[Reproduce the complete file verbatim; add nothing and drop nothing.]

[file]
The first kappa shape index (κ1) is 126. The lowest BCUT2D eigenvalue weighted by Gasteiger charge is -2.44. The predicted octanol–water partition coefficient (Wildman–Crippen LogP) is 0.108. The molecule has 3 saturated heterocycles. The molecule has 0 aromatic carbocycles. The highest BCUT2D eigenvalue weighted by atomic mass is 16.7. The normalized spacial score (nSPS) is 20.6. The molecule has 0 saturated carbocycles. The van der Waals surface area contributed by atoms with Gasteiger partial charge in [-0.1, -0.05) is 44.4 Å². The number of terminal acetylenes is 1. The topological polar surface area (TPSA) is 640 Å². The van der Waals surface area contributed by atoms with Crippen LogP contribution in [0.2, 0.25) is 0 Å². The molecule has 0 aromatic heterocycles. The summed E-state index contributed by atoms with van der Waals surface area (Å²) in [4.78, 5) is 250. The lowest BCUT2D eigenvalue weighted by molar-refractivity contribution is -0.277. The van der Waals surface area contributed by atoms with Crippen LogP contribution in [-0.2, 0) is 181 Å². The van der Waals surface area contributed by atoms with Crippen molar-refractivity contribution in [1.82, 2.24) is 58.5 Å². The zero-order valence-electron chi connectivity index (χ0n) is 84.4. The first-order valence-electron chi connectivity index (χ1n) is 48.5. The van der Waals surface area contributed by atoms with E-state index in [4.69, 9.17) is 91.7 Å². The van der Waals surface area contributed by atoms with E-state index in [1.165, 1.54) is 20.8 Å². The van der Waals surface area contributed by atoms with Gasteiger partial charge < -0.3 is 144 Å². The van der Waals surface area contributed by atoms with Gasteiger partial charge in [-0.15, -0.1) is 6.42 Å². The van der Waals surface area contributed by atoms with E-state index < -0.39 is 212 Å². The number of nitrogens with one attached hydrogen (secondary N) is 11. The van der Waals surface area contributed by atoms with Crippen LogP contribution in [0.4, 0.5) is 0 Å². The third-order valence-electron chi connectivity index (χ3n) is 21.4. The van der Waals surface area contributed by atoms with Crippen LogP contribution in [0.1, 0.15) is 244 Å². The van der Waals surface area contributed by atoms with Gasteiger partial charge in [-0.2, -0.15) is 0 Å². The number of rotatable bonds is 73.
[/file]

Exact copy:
The first kappa shape index (κ1) is 126. The lowest BCUT2D eigenvalue weighted by Gasteiger charge is -2.44. The predicted octanol–water partition coefficient (Wildman–Crippen LogP) is 0.108. The molecule has 3 saturated heterocycles. The molecule has 0 aromatic carbocycles. The highest BCUT2D eigenvalue weighted by atomic mass is 16.7. The normalized spacial score (nSPS) is 20.6. The molecule has 0 saturated carbocycles. The van der Waals surface area contributed by atoms with Gasteiger partial charge in [-0.1, -0.05) is 44.4 Å². The number of terminal acetylenes is 1. The topological polar surface area (TPSA) is 640 Å². The van der Waals surface area contributed by atoms with Crippen LogP contribution in [0.2, 0.25) is 0 Å². The molecule has 0 aromatic heterocycles. The summed E-state index contributed by atoms with van der Waals surface area (Å²) in [4.78, 5) is 250. The lowest BCUT2D eigenvalue weighted by molar-refractivity contribution is -0.277. The van der Waals surface area contributed by atoms with Crippen LogP contribution in [-0.2, 0) is 181 Å². The van der Waals surface area contributed by atoms with Crippen molar-refractivity contribution in [1.82, 2.24) is 58.5 Å². The zero-order valence-electron chi connectivity index (χ0n) is 84.4. The first-order valence-electron chi connectivity index (χ1n) is 48.5. The van der Waals surface area contributed by atoms with E-state index in [4.69, 9.17) is 91.7 Å². The van der Waals surface area contributed by atoms with E-state index in [1.165, 1.54) is 20.8 Å². The van der Waals surface area contributed by atoms with Gasteiger partial charge < -0.3 is 144 Å². The van der Waals surface area contributed by atoms with Gasteiger partial charge in [-0.15, -0.1) is 6.42 Å². The van der Waals surface area contributed by atoms with E-state index < -0.39 is 212 Å². The number of nitrogens with one attached hydrogen (secondary N) is 11. The van der Waals surface area contributed by atoms with Crippen LogP contribution in [0.4, 0.5) is 0 Å². The third-order valence-electron chi connectivity index (χ3n) is 21.4. The van der Waals surface area contributed by atoms with Crippen LogP contribution in [0.1, 0.15) is 244 Å². The van der Waals surface area contributed by atoms with Gasteiger partial charge in [-0.2, -0.15) is 0 Å². The number of rotatable bonds is 73.